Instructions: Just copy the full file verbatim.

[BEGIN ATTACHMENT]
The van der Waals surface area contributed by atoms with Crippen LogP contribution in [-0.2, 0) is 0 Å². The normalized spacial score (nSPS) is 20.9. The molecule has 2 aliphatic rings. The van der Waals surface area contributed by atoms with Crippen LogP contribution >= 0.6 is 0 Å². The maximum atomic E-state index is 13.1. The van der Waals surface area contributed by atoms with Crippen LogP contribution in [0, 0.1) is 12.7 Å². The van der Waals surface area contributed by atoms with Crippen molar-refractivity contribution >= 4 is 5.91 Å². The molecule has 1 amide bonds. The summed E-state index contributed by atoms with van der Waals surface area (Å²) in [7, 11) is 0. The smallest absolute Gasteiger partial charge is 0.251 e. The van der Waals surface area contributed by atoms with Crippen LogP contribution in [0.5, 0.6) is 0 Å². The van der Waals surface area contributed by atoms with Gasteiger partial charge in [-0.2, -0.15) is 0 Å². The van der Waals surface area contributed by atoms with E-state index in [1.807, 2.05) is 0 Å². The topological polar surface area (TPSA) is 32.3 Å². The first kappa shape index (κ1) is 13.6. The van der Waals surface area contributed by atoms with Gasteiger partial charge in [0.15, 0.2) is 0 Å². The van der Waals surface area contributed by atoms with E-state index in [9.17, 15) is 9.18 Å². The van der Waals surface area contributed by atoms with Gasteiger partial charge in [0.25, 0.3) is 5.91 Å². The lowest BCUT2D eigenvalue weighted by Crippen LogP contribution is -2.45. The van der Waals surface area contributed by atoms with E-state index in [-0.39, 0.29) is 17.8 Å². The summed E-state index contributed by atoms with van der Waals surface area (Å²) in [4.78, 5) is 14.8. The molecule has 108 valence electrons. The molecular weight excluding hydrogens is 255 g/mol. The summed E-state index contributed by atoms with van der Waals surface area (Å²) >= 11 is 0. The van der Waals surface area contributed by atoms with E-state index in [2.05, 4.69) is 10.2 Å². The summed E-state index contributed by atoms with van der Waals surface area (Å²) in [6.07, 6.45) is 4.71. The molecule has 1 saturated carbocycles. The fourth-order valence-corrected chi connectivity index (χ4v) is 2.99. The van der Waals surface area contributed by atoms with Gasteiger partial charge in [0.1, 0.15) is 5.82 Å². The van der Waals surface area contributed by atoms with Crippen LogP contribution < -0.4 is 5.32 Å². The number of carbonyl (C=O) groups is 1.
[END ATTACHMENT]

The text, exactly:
The van der Waals surface area contributed by atoms with Crippen LogP contribution in [-0.2, 0) is 0 Å². The normalized spacial score (nSPS) is 20.9. The molecule has 2 aliphatic rings. The van der Waals surface area contributed by atoms with Crippen LogP contribution >= 0.6 is 0 Å². The maximum atomic E-state index is 13.1. The van der Waals surface area contributed by atoms with Crippen LogP contribution in [0, 0.1) is 12.7 Å². The van der Waals surface area contributed by atoms with Crippen molar-refractivity contribution >= 4 is 5.91 Å². The molecule has 1 amide bonds. The summed E-state index contributed by atoms with van der Waals surface area (Å²) in [7, 11) is 0. The smallest absolute Gasteiger partial charge is 0.251 e. The van der Waals surface area contributed by atoms with Crippen LogP contribution in [0.5, 0.6) is 0 Å². The van der Waals surface area contributed by atoms with Gasteiger partial charge in [-0.2, -0.15) is 0 Å². The van der Waals surface area contributed by atoms with E-state index in [1.807, 2.05) is 0 Å². The topological polar surface area (TPSA) is 32.3 Å². The first kappa shape index (κ1) is 13.6. The van der Waals surface area contributed by atoms with Gasteiger partial charge in [0.15, 0.2) is 0 Å². The van der Waals surface area contributed by atoms with E-state index in [9.17, 15) is 9.18 Å². The van der Waals surface area contributed by atoms with Gasteiger partial charge in [0.25, 0.3) is 5.91 Å². The lowest BCUT2D eigenvalue weighted by Crippen LogP contribution is -2.45. The van der Waals surface area contributed by atoms with E-state index in [-0.39, 0.29) is 17.8 Å². The summed E-state index contributed by atoms with van der Waals surface area (Å²) in [4.78, 5) is 14.8. The molecule has 108 valence electrons. The molecular weight excluding hydrogens is 255 g/mol. The summed E-state index contributed by atoms with van der Waals surface area (Å²) >= 11 is 0. The van der Waals surface area contributed by atoms with E-state index in [2.05, 4.69) is 10.2 Å². The summed E-state index contributed by atoms with van der Waals surface area (Å²) in [6.07, 6.45) is 4.71. The molecule has 1 saturated carbocycles. The fourth-order valence-corrected chi connectivity index (χ4v) is 2.99. The van der Waals surface area contributed by atoms with Gasteiger partial charge in [0.1, 0.15) is 5.82 Å². The van der Waals surface area contributed by atoms with Crippen LogP contribution < -0.4 is 5.32 Å². The number of carbonyl (C=O) groups is 1.